Project dates: September 2001 - March 2007
Viral hepatitis infections in people who inject drugs (PWID) are among the most frequently occurring blood-borne infections in humans. HCV is highly prevalent in PWID, and is more efficiently transmitted by injection than HIV. The goals of the project were to examine the effectiveness of HCV prevention education and syringe access in reducing HCV infection, the risk of getting HCV from specific injection behaviors, to assess the feasibility and disease control benefits of HBV and HCV partner notification for PWIDs, and to study whether changes in HCV reporting laws are associated with increased reporting in PWIDs. This research has contributed to our understanding of the how these infections are caused, and the effectiveness of public health surveillance and prevention programs.Abstract on NIH RePORTER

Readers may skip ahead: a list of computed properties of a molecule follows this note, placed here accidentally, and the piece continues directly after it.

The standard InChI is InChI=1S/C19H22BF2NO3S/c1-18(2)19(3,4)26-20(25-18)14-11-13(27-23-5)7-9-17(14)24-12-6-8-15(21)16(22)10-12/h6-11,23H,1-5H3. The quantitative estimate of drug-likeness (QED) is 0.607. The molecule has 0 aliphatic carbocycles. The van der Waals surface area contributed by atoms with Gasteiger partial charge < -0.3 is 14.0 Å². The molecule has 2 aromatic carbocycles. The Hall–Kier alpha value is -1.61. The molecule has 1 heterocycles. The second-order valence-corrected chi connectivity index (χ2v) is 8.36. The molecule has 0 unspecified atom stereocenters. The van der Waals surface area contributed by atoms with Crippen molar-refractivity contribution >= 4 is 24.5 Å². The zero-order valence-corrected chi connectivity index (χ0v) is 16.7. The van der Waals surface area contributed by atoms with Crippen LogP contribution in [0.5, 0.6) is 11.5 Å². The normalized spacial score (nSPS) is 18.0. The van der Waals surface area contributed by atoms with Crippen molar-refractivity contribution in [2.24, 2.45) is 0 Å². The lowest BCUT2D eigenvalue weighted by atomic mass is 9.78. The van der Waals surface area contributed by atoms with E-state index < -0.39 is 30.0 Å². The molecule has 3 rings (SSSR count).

Evaluation of a patient referral contact tracing programme for hepatitis B and C virus infection in drug injectors
Eurosurveillance, 14 (14), 5-9.
Brewer DD, Hagan H, Hough ES (2008).
Improved injection network ascertainment with supplementary elicitation techniques
International Journal of STD and AIDS, 19 (3), 188-191. doi: 10.1258/ijsa.2007.007167.
Vassilev ZP, Hagan H, Lyubenova A, Tomov N, Vasilev G, Krasteva D, Des Jarlais DC (2006).
Needle exchange use, sexual risk behaviour, and the prevalence of HIV, hepatitis B virus, and hepatitis C virus infections among Bulgarian injection drug users
International Journal of STD and AIDS, 17 (9), 621-626. doi: 10.1258/095646206778113041.
Hagan H, Thiede H, Des Jarlais DC (2005).
HIV/hepatitis C virus co-infection in drug users: Risk behavior and prevention
AIDS, 19 (Suppl 3), S199-S207. Publisher's Website.